Because medical knowledge is constantly advancing, all GPs are paid a grant of pounds 2,100 a year by the NHS, if they agree to go on courses to update their skills. Under an agreement with the Inland Revenue they can claim back most, if not all, of the cost of the courses against income tax. The Department of Health has recently tightened up the regulations, and to qualify for the grant courses now have to have been given Post Graduate Education Allowance approval by regional panels and a national panel of the General Medical Council and the Royal College of General Practitioners. Areas where GPs are likely to update their knowledge include advances in minor surgery, paediatrics and management of practices.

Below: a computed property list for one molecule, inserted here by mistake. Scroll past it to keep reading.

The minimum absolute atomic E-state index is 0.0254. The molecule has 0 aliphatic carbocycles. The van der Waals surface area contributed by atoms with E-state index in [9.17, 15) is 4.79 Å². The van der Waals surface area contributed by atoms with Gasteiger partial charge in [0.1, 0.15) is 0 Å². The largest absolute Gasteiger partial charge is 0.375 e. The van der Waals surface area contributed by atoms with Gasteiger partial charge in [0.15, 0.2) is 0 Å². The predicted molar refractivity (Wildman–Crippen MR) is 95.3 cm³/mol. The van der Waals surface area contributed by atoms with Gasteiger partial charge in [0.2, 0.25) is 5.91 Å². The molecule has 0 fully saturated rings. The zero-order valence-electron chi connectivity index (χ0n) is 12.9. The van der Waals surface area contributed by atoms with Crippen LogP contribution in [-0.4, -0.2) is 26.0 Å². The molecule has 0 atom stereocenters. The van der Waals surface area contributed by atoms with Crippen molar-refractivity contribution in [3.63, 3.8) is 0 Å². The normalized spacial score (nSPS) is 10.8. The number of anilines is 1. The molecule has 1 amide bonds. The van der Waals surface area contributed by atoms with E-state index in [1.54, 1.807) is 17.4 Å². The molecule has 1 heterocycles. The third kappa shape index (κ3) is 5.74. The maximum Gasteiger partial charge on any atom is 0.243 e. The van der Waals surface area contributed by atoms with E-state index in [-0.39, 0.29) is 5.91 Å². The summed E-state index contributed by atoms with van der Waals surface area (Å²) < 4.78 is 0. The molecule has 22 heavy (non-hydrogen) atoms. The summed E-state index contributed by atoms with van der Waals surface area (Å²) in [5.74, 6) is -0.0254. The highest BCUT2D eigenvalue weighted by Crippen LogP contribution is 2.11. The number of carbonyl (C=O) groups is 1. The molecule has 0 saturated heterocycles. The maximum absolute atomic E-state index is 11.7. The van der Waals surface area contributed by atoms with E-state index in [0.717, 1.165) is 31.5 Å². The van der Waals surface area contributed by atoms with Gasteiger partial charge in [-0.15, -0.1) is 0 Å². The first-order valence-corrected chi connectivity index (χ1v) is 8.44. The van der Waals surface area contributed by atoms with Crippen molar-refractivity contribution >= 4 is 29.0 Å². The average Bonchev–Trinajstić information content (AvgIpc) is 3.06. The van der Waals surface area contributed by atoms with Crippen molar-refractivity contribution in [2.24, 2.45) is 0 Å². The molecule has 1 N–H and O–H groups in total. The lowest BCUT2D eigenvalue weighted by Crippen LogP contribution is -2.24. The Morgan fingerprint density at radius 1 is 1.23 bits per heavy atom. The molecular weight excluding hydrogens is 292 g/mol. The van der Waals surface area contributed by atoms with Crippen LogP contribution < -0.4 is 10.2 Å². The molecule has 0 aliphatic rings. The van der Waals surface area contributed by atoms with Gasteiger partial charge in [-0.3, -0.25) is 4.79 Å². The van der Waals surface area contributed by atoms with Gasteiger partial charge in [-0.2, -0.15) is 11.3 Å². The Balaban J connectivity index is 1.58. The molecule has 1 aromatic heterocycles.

Dr Michael Ellis, a partner of Dr Christopher Ackner, who survived the accident, said the visit to Val d'Isere was an approved postgraduate course. Doctors had found they learned more when they combined education with recreation, he said. 'One goes on a leisure trip, then spends the evening doing work. There will be . . . speakers giving lectures, then small discussions.'
Doctors have no obligation to update their skills, but the allowance is sufficiently generous that 90 per cent of GPs do claim it. Many attend cheaper residential study courses with no leisure element.
Doctors are also frequently invited to attend free, or tax-deductible conferences organised by drug companies, often at a ski or a beach resort to attract a large turn-out.